Finance
Lone Star, other investor-state disputes cost Korea W68.5b
Published : Oct 5, 2022 - 17:20
Updated : Oct 5, 2022 - 17:20
Financial Services Commission headquarters in central Seoul (Yonhap)
South Korea has spent nearly 68.5 billion won ($48.1 million) in total to fight and settle investor-state dispute settlements since 2013,#including its battle with US-based private equity firm Lone Star, data showed Wednesday.

The majority of the money was spent to hire overseas attorneys or pay compensation in a total of 10 cases overseen by the US-based International Center for Settlement of Investment Disputes and other dispute settlement bodies, data from the Ministry of Justice, National Tax Service and the Financial Services Commission released by a lawmaker here showed. Of the 10 cases, the dispute settlement bodies have so far declared verdicts for four cases.

The disputes so far cost the Justice Ministry a total 52.5 billion won, the FSC a total 12.8 billion won and the NTS some 3 billion won.

The Korean government spent the largest amount of money on its decade-long battle with Lone Star, with the Justice Ministry allocating a total 46.7 billion won between 2013 and this year.

The amount is set to grow. The Justice Ministry is considering an appeal against the recent ICSID verdict in the Lone Star case, which will add to its costs. And if Korea decides to pay Lone Star in accordance with the ICSID verdict, this will be added to the 46.7 billion won total.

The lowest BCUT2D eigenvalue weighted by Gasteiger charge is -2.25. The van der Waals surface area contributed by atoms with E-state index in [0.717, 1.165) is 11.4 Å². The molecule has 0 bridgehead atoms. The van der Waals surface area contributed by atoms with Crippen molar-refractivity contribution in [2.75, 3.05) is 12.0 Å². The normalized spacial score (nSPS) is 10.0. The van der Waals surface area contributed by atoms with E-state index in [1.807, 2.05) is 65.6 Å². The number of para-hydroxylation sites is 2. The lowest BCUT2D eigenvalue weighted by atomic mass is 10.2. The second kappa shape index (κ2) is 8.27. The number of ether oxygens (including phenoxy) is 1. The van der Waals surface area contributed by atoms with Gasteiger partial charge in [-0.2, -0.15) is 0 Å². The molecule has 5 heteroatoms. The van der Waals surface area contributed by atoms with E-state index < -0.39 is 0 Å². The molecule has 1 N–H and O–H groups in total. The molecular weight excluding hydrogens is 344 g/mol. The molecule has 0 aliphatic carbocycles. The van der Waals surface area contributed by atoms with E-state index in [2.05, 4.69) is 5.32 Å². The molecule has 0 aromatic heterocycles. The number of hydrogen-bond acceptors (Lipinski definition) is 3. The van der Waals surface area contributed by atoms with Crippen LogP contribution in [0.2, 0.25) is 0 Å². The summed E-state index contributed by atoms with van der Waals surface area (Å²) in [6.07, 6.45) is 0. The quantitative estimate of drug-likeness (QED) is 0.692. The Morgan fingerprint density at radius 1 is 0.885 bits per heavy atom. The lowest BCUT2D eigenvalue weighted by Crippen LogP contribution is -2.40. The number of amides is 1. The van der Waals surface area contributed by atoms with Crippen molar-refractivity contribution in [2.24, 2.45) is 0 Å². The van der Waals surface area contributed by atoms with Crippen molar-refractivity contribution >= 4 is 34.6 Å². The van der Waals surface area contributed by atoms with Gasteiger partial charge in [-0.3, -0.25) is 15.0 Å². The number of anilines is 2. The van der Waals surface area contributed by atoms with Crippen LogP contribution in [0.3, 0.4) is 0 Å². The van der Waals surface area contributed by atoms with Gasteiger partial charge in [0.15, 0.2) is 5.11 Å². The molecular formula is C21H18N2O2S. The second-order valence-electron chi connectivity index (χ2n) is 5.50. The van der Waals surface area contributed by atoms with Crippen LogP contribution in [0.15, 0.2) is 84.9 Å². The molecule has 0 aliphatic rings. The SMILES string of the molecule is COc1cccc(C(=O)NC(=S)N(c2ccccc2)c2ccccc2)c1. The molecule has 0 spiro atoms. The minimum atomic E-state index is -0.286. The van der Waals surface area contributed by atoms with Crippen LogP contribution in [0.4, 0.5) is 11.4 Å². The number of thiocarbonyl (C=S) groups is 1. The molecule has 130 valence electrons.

On Aug. 31, the ICSID ordered Korea to pay Lone Star $216.5 million won plus interest as a verdict in the suit that the buyout firm filed in 2012 to demand an initial $4.68 billion in compensation from the Korean government. It claimed that its 2007 plan to sell a controlling stake in the now-defunct Korea Exchange Bank to global banking giant HSBC dissolved because Korea’s financial authorities wrongly delayed approval of the deal.

“The Korean government should feel cautious in spending taxpayers’ money worth billions of won and must make efforts to prevent another case like the Lone Star dispute,” Rep. So Byung-chul of the main opposition Democratic Party of Korea, who acquired and released the data, said in a statement.

By Jung Min-kyung (mkjung@heraldcorp.com)
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